The Phoenix Police Department Wins 1st in the Worst Category: Why They Deserve Scrutiny

By Tim Peeler

Earlier this month there was a report that placed Phoenix #1 on a list of highest deadly police incident rate among the 10 most populous cities in the nation. Not a list that you want to find your city in the top spot. According to data compiled by the organization Mapping Police Violence since 2013, Phoenix not only has the highest deadly incident rate among the largest cities in America, it held that spot by a wide margin.

According to their statistics, Phoenix’s deadly police incident rate was 75 per one million people. This is almost double the rate of the next highest city on the list, San Antonio, which had a deadly police incident rate of 42 per one million people. The remaining eight cities on the list and their deadly police incident rates (per one million people) are as follows: Houston: 34, Chicago: 33, Dallas: 30, Philadelphia: 27, San Diego: 25, San Jose: 25, and New York City: 10. These statistics highlight Phoenix as an outlier in the worst of ways. So what gives? What’s going on in Phoenix that could explain these numbers?

These statistics and trends have not gone unnoticed. In 2021, the Department of Justice announced that they were launching an investigation into the Phoenix Police Department. Former Governor Ducey (current Governor at the time), criticized the investigation by saying “News flash for the DOJ and Merrick Garland: Mr. Attorney General, instead of attacking Police Chief Jeri Williams and her officers for risking their lives and keeping Arizona streets safe during civil unrest, your time would be better spent protecting the federal courthouses in Portland, Seattle and San Francisco”.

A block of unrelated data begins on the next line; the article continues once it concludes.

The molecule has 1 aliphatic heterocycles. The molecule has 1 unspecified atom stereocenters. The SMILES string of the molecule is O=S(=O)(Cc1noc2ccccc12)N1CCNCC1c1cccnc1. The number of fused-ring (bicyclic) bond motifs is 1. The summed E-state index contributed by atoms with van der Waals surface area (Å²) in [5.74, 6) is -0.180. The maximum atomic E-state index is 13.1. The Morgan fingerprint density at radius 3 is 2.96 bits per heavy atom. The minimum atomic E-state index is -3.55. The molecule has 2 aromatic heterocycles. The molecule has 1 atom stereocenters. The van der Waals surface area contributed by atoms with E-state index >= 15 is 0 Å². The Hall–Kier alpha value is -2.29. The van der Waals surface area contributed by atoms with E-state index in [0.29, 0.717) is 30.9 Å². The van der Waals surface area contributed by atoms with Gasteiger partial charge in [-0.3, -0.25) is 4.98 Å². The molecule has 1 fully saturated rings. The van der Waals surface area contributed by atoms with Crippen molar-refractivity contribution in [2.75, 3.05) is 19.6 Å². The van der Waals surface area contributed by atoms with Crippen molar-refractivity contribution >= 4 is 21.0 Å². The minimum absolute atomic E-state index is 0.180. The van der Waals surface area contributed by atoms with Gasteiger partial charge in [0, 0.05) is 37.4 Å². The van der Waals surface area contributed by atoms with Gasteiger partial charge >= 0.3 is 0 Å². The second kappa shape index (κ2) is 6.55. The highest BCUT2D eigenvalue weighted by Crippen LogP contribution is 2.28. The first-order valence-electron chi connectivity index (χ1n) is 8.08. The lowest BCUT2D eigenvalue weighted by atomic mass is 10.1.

Before I continue, let me say that I support the police and am very grateful for the sacrifices that they make for our communities, but that doesn’t mean that we can’t seek out ways to improve policing or police departments.

Ducey’s comments, minus his political dunk on a few extremely liberal cities, reflects how many Americans feel about investigations of police departments. They seem to view it as an anti-cop political crusade, or a way to villainize police and maybe that is at least partially true in some cities…but can we really honestly say that the Phoenix Police Department doesn’t deserve a more careful examination based on their absurdly high deadly police incident rate, especially compared with other major cities?

I don’t think that Phoenix police officers are going on joy rides shooting people for fun. I think they are being put in awful, dangerous situations, and based on the numbers, it’s likely that they don’t have the proper tools to avoid or de-escalate these types of situations.  I would ask the people who view this still ongoing DOJ investigation as a moral or political attack on police to reframe it, and consider the possibility that findings in this investigation and others like it could improve the day-to-day lives of not only the community, but also for the officers trying to protect it. Regardless of what you believe to be the causes of the issue, we should all be in support of finding solutions that keep our police and our citizens safe.